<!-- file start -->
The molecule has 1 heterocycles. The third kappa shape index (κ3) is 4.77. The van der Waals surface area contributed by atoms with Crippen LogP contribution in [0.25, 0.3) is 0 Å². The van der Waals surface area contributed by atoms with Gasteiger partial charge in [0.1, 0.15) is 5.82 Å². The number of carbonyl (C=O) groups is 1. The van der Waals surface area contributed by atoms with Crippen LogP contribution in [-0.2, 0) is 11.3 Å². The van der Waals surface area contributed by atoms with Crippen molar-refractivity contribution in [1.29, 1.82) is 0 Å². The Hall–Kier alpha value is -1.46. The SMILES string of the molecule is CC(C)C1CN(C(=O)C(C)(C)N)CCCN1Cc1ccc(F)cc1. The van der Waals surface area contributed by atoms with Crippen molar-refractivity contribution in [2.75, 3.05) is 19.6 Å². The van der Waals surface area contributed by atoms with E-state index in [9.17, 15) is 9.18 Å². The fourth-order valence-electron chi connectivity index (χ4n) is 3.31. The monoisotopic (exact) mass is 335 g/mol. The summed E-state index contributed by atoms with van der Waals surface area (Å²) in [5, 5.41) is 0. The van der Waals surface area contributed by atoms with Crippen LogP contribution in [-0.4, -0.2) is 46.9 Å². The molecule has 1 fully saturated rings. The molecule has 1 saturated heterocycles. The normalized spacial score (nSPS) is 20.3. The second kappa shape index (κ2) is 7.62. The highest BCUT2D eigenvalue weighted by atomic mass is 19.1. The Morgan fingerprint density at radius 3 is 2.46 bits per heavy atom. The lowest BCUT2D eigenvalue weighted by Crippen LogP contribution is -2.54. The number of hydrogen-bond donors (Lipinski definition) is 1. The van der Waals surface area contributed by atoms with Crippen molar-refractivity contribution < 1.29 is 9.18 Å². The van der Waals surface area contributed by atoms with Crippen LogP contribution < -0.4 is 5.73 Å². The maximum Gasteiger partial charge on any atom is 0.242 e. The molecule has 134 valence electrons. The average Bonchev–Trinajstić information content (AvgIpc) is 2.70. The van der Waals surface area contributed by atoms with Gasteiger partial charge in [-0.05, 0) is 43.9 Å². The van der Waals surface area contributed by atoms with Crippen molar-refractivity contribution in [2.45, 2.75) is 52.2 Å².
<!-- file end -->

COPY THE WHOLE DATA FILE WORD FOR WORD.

The molecule has 1 heterocycles. The third kappa shape index (κ3) is 4.77. The van der Waals surface area contributed by atoms with Crippen LogP contribution in [0.25, 0.3) is 0 Å². The van der Waals surface area contributed by atoms with Gasteiger partial charge in [0.1, 0.15) is 5.82 Å². The number of carbonyl (C=O) groups is 1. The van der Waals surface area contributed by atoms with Crippen LogP contribution in [-0.2, 0) is 11.3 Å². The van der Waals surface area contributed by atoms with Crippen molar-refractivity contribution in [1.29, 1.82) is 0 Å². The Hall–Kier alpha value is -1.46. The SMILES string of the molecule is CC(C)C1CN(C(=O)C(C)(C)N)CCCN1Cc1ccc(F)cc1. The van der Waals surface area contributed by atoms with Crippen molar-refractivity contribution in [2.75, 3.05) is 19.6 Å². The van der Waals surface area contributed by atoms with E-state index in [9.17, 15) is 9.18 Å². The fourth-order valence-electron chi connectivity index (χ4n) is 3.31. The monoisotopic (exact) mass is 335 g/mol. The summed E-state index contributed by atoms with van der Waals surface area (Å²) in [5, 5.41) is 0. The van der Waals surface area contributed by atoms with Crippen LogP contribution in [-0.4, -0.2) is 46.9 Å². The molecule has 1 fully saturated rings. The molecule has 1 saturated heterocycles. The normalized spacial score (nSPS) is 20.3. The second kappa shape index (κ2) is 7.62. The highest BCUT2D eigenvalue weighted by atomic mass is 19.1. The Morgan fingerprint density at radius 3 is 2.46 bits per heavy atom. The lowest BCUT2D eigenvalue weighted by Crippen LogP contribution is -2.54. The number of hydrogen-bond donors (Lipinski definition) is 1. The van der Waals surface area contributed by atoms with Crippen molar-refractivity contribution < 1.29 is 9.18 Å². The van der Waals surface area contributed by atoms with Crippen LogP contribution < -0.4 is 5.73 Å². The maximum Gasteiger partial charge on any atom is 0.242 e. The molecule has 134 valence electrons. The average Bonchev–Trinajstić information content (AvgIpc) is 2.70. The van der Waals surface area contributed by atoms with Gasteiger partial charge in [-0.05, 0) is 43.9 Å². The van der Waals surface area contributed by atoms with Crippen molar-refractivity contribution in [2.45, 2.75) is 52.2 Å².